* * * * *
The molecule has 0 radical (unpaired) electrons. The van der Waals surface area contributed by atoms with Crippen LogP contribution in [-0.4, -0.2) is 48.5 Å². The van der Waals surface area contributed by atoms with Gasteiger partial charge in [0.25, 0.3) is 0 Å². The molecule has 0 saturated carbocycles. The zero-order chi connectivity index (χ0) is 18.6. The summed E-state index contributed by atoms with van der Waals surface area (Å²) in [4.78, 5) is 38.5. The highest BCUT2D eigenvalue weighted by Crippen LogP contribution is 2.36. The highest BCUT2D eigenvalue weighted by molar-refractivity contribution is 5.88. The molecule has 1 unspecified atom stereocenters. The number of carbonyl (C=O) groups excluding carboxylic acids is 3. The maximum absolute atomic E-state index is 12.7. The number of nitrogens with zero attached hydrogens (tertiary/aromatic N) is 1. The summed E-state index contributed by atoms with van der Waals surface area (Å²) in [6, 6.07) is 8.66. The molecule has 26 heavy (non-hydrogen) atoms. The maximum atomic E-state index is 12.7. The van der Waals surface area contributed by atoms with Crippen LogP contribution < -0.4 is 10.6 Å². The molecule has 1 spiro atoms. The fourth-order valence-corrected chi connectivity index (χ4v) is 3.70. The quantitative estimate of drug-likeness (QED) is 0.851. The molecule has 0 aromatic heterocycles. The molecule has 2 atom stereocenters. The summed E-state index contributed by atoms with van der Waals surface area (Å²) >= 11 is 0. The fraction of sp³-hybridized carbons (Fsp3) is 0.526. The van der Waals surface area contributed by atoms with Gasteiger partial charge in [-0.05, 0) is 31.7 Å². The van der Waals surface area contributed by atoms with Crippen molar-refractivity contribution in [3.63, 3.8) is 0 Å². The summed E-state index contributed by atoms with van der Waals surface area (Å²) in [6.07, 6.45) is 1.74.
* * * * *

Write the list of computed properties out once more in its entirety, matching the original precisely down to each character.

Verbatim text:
The molecule has 0 radical (unpaired) electrons. The van der Waals surface area contributed by atoms with Crippen LogP contribution in [-0.4, -0.2) is 48.5 Å². The van der Waals surface area contributed by atoms with Gasteiger partial charge in [0.25, 0.3) is 0 Å². The molecule has 0 saturated carbocycles. The zero-order chi connectivity index (χ0) is 18.6. The summed E-state index contributed by atoms with van der Waals surface area (Å²) in [4.78, 5) is 38.5. The highest BCUT2D eigenvalue weighted by Crippen LogP contribution is 2.36. The highest BCUT2D eigenvalue weighted by molar-refractivity contribution is 5.88. The molecule has 1 unspecified atom stereocenters. The number of carbonyl (C=O) groups excluding carboxylic acids is 3. The maximum absolute atomic E-state index is 12.7. The number of nitrogens with zero attached hydrogens (tertiary/aromatic N) is 1. The summed E-state index contributed by atoms with van der Waals surface area (Å²) in [6, 6.07) is 8.66. The molecule has 26 heavy (non-hydrogen) atoms. The maximum atomic E-state index is 12.7. The van der Waals surface area contributed by atoms with Crippen LogP contribution < -0.4 is 10.6 Å². The molecule has 1 spiro atoms. The fourth-order valence-corrected chi connectivity index (χ4v) is 3.70. The quantitative estimate of drug-likeness (QED) is 0.851. The molecule has 0 aromatic heterocycles. The molecule has 2 atom stereocenters. The summed E-state index contributed by atoms with van der Waals surface area (Å²) >= 11 is 0. The fraction of sp³-hybridized carbons (Fsp3) is 0.526. The van der Waals surface area contributed by atoms with Gasteiger partial charge in [-0.05, 0) is 31.7 Å². The van der Waals surface area contributed by atoms with Crippen molar-refractivity contribution in [3.63, 3.8) is 0 Å². The summed E-state index contributed by atoms with van der Waals surface area (Å²) in [6.07, 6.45) is 1.74.